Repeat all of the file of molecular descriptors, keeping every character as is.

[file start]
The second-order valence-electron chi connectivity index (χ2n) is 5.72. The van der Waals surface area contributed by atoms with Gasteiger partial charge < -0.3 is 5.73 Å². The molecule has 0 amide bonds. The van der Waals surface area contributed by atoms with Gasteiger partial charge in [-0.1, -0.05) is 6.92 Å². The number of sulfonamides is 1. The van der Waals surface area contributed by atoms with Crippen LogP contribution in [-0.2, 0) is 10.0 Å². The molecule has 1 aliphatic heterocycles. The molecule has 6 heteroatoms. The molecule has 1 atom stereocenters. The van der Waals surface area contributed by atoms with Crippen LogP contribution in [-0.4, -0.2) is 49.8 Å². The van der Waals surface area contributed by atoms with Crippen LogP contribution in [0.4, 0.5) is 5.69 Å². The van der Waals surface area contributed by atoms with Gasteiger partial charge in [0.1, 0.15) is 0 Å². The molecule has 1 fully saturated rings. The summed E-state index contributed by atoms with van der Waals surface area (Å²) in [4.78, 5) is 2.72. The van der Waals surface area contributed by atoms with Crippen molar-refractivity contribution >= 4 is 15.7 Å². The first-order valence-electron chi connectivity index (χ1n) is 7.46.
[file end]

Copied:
The second-order valence-electron chi connectivity index (χ2n) is 5.72. The van der Waals surface area contributed by atoms with Gasteiger partial charge < -0.3 is 5.73 Å². The molecule has 0 amide bonds. The van der Waals surface area contributed by atoms with Gasteiger partial charge in [-0.1, -0.05) is 6.92 Å². The number of sulfonamides is 1. The van der Waals surface area contributed by atoms with Crippen LogP contribution in [-0.2, 0) is 10.0 Å². The molecule has 1 aliphatic heterocycles. The molecule has 6 heteroatoms. The molecule has 1 atom stereocenters. The van der Waals surface area contributed by atoms with Crippen LogP contribution in [-0.4, -0.2) is 49.8 Å². The van der Waals surface area contributed by atoms with Crippen LogP contribution in [0.4, 0.5) is 5.69 Å². The van der Waals surface area contributed by atoms with Gasteiger partial charge in [0.1, 0.15) is 0 Å². The molecule has 1 fully saturated rings. The summed E-state index contributed by atoms with van der Waals surface area (Å²) in [4.78, 5) is 2.72. The van der Waals surface area contributed by atoms with Crippen molar-refractivity contribution >= 4 is 15.7 Å². The first-order valence-electron chi connectivity index (χ1n) is 7.46.